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Oxford University Press, Journal of the National Cancer Institute, 8(114), p. 1135-1148, 2022

DOI: 10.1093/jnci/djac094



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Genome-Wide Interaction Analysis of Genetic Variants With Menopausal Hormone Therapy for Colorectal Cancer Risk

Journal article published in 2022 by Yu Tian ORCID, Andre E. Kim ORCID, Stephanie A. Bien, Yi Lin, Conghui Qu, Tabitha A. Harrison, Robert Carreras-Torres ORCID, Virginia Díez-Obrero, Niki Dimou, David A. Drew ORCID, Akihisa Hidaka, Jeroen R. Huyghe ORCID, Kristina M. Jordahl ORCID, John Morrison, Neil Murphy ORCID and other authors.
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This paper was not found in any repository, but could be made available legally by the author.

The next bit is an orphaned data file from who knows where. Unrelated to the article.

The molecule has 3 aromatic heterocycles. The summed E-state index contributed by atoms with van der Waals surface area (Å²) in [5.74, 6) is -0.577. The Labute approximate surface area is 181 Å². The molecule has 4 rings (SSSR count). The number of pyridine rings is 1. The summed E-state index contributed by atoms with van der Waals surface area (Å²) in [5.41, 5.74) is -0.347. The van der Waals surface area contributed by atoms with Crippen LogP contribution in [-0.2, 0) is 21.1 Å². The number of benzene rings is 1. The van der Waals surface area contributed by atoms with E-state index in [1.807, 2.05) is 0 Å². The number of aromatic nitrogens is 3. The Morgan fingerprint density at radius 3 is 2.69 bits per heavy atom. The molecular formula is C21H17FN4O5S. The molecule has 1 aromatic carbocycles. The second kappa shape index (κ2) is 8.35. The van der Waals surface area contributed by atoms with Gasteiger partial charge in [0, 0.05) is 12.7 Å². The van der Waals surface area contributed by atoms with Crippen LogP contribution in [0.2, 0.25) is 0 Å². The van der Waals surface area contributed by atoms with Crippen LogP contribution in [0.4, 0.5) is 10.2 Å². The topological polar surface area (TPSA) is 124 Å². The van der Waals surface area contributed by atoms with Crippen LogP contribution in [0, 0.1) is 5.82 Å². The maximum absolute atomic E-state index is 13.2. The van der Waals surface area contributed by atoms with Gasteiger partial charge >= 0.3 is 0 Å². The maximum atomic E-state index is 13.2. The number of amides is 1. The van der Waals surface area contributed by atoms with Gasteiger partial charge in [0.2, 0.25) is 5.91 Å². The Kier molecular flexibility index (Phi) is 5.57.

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Abstract Background The use of menopausal hormone therapy (MHT) may interact with genetic variants to influence colorectal cancer (CRC) risk. Methods We conducted a genome-wide, gene-environment interaction between single nucleotide polymorphisms and the use of any MHT, estrogen only, and combined estrogen-progestogen therapy with CRC risk, among 28 486 postmenopausal women (11 519 CRC patients and 16 967 participants without CRC) from 38 studies, using logistic regression, 2-step method, and 2– or 3–degree-of-freedom joint test. A set-based score test was applied for rare genetic variants. Results The use of any MHT, estrogen only and estrogen-progestogen were associated with a reduced CRC risk (odds ratio [OR] = 0.71, 95% confidence interval [CI] = 0.64 to 0.78; OR = 0.65, 95% CI = 0.53 to 0.79; and OR = 0.73, 95% CI = 0.59 to 0.90, respectively). The 2-step method identified a statistically significant interaction between a GRIN2B variant rs117868593 and MHT use, whereby MHT-associated CRC risk was statistically significantly reduced in women with the GG genotype (OR = 0.68, 95% CI = 0.64 to 0.72) but not within strata of GC or CC genotypes. A statistically significant interaction between a DCBLD1 intronic variant at 6q22.1 (rs10782186) and MHT use was identified by the 2–degree-of-freedom joint test. The MHT-associated CRC risk was reduced with increasing number of rs10782186-C alleles, showing odds ratios of 0.78 (95% CI = 0.70 to 0.87) for TT, 0.68 (95% CI = 0.63 to 0.73) for TC, and 0.66 (95% CI = 0.60 to 0.74) for CC genotypes. In addition, 5 genes in rare variant analysis showed suggestive interactions with MHT (2-sided P < 1.2 × 10−4). Conclusion Genetic variants that modify the association between MHT and CRC risk were identified, offering new insights into pathways of CRC carcinogenesis and potential mechanisms involved.